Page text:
By: Meghan Holland
The Street Department manages the highways and streets for all of Sioux Falls, which covers 80 square miles. As a way to track and compile data related to that management, the city created dashboards that are easy to view and can help with decision-making processes.
The city defines public innovation as the process of generating and implementing ideas that create value for the community. The innovation of using these dashboards results in greater efficiency and productivity through asset management.
The city maintains two dashboards, one for warmer temperatures (summer) and one for colder temperatures (winter), to track data related to construction, street preparations, safety precautions and even a crew’s location and work status.
The summer dashboard covers street maintenance such as pothole patching, asphalt overlay and any type of surface maintenance. The winter dashboard covers things related to snow and ice control, such as salt usage and the amount of snowfall the city receives.
Kristin Lobien, Street Logistics Specialist, said that each dashboard has tabs within them tracking more specific data.
With the new asset management software, she said data tracking is much simpler. “Before, I would have to go into a table and put that data in,” Lobien said. “Now, we have it tied on the backside, so when the employees put how many tons (of asphalt) they put out on a roller, it automatically updates our dashboards.”
Lobien said the data is being recorded 24 hours a day with information coming in from crews working around the clock.
An example of how the dashboard works is the pothole operation, which is its own tab within the summer dashboard.
“We can see how many potholes are generated each day from our requests to how many potholes are closed per day by the crews,” Dustin Hansen, Street Operation Manager, said. “We can even go back and look at where each pothole request is located within the city, and we can go back multiple years.”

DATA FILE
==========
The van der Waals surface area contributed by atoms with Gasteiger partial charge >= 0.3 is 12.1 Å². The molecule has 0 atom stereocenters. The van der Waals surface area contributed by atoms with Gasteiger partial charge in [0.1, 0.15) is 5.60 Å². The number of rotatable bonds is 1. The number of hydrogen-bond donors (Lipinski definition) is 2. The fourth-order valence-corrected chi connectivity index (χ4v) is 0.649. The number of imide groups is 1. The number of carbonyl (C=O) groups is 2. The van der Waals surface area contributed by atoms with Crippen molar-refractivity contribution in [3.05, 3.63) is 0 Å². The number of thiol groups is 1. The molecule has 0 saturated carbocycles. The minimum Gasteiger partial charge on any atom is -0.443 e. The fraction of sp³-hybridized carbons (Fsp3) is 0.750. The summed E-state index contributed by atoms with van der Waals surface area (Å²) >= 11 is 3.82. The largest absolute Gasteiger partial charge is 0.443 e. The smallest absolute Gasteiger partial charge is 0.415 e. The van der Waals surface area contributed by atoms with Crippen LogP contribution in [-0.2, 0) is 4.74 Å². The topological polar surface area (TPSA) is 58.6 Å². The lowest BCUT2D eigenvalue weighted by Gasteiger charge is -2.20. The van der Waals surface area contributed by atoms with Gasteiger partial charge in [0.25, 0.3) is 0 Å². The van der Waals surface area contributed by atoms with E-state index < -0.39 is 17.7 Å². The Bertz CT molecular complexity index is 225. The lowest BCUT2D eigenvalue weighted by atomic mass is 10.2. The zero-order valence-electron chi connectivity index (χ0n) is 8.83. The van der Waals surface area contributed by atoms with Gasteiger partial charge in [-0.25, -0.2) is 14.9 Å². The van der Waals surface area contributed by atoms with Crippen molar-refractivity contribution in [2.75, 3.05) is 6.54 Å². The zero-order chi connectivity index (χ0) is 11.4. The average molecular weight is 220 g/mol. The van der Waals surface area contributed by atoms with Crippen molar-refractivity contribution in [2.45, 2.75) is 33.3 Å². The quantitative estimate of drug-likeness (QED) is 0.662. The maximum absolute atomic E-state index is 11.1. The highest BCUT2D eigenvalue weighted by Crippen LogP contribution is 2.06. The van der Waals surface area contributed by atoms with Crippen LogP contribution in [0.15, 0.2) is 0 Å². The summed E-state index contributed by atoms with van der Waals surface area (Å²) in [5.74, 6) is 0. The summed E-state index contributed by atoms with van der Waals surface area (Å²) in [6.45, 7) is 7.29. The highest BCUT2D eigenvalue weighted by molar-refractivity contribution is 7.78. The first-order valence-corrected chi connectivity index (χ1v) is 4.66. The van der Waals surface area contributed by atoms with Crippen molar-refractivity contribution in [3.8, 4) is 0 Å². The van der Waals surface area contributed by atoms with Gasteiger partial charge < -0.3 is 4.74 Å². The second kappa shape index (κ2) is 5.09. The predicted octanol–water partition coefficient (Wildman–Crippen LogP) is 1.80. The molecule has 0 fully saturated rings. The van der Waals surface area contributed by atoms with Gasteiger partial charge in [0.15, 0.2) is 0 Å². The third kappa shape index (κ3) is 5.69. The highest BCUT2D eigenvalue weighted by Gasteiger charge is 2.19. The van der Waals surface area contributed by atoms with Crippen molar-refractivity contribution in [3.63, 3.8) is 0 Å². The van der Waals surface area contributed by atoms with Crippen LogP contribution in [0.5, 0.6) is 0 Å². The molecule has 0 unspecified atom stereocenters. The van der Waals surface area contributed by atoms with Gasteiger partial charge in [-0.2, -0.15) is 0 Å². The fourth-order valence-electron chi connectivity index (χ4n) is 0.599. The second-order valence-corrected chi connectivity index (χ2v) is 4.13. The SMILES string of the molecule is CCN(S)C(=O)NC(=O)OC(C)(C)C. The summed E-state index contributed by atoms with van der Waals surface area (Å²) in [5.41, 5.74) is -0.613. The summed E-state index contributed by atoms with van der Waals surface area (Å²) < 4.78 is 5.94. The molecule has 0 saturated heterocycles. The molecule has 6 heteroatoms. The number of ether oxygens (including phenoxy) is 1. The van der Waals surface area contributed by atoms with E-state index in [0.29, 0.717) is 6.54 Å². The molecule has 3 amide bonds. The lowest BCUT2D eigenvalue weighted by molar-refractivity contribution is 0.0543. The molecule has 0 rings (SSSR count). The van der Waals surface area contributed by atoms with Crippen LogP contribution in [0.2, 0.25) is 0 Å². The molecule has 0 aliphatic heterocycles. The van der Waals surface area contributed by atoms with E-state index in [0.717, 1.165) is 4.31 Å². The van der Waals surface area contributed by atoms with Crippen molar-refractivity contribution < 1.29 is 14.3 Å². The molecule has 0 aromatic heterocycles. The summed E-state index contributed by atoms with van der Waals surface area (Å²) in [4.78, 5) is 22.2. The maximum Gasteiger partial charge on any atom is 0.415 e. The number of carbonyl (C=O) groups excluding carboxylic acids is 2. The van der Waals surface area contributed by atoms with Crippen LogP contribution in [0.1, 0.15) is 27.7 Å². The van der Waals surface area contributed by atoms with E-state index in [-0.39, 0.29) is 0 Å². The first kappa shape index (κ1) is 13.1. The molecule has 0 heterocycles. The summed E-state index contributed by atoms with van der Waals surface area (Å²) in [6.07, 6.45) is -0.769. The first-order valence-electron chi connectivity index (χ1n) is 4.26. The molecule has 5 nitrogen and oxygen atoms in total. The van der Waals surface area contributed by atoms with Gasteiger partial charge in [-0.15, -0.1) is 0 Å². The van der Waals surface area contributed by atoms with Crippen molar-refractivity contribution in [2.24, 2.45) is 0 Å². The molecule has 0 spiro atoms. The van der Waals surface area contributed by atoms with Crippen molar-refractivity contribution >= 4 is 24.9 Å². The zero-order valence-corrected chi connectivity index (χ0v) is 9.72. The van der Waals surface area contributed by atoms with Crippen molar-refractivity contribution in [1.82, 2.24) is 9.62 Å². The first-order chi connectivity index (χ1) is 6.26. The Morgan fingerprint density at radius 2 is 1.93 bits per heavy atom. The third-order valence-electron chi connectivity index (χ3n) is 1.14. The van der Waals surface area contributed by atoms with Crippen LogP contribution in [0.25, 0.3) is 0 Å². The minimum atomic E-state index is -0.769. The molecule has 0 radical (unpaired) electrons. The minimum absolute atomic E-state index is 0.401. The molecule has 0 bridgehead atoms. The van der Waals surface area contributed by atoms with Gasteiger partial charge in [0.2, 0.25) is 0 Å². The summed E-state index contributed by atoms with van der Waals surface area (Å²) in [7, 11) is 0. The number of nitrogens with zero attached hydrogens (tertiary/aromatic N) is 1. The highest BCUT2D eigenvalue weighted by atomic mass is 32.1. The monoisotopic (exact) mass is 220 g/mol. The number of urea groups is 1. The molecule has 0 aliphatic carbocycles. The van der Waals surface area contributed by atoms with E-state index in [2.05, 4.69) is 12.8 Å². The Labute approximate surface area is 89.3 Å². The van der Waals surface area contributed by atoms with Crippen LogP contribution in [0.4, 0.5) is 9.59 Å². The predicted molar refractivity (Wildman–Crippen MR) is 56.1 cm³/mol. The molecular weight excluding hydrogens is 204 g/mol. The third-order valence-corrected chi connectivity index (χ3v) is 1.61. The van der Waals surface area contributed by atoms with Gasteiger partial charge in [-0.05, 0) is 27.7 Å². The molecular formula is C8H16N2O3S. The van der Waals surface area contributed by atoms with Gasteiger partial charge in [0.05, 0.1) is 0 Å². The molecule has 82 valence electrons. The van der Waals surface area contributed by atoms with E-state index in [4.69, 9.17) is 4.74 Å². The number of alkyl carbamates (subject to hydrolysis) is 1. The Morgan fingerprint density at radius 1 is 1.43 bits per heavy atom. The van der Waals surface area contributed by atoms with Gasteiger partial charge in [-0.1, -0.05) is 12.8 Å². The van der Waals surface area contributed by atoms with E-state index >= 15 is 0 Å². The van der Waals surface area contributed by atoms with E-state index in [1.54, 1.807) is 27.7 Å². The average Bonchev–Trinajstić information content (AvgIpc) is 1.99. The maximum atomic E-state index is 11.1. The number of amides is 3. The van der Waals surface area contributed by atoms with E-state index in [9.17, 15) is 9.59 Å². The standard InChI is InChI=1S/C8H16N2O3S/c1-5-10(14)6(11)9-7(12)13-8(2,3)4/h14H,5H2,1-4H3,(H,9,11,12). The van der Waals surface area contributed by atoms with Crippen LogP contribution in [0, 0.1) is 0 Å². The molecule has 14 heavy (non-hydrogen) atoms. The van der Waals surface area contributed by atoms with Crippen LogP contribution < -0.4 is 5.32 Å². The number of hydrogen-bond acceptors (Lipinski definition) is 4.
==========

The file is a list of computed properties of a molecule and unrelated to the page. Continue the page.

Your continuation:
Hansen said he is heavily involved in day-to-day operations, and when he thought of this idea, it was Lobien and Austin Brynjulson, Civic Analytics Specialist, who really brought it into fruition over the last two years.
Brynjulson said the dashboard itself is accessed via a URL, so it is stored in the Civic Analytics Department, formerly known as the Geographic Information Systems (GIS) Division, and when someone needs access to it, they must have an account to receive the URL.
He said the process of collecting data through different sources, such as pulling weather from the National Weather Service, updates from crews, requests from citizens, etc. has been innovative for the city.
Hansen said the dashboards are primarily for internal use by all employees of the Street Department as well as some city employees outside of the department.
“It’s a good tool for not only management, but for others to really dive into the data and see where our problem areas are at (and where we need) to focus our resources,” Hansen said.
He said the city prides itself on being efficient and providing good customer service, so this is another tool they can use for that.
“It’s always going to be evolving,” Hansen said. “It’s always going to keep growing.”
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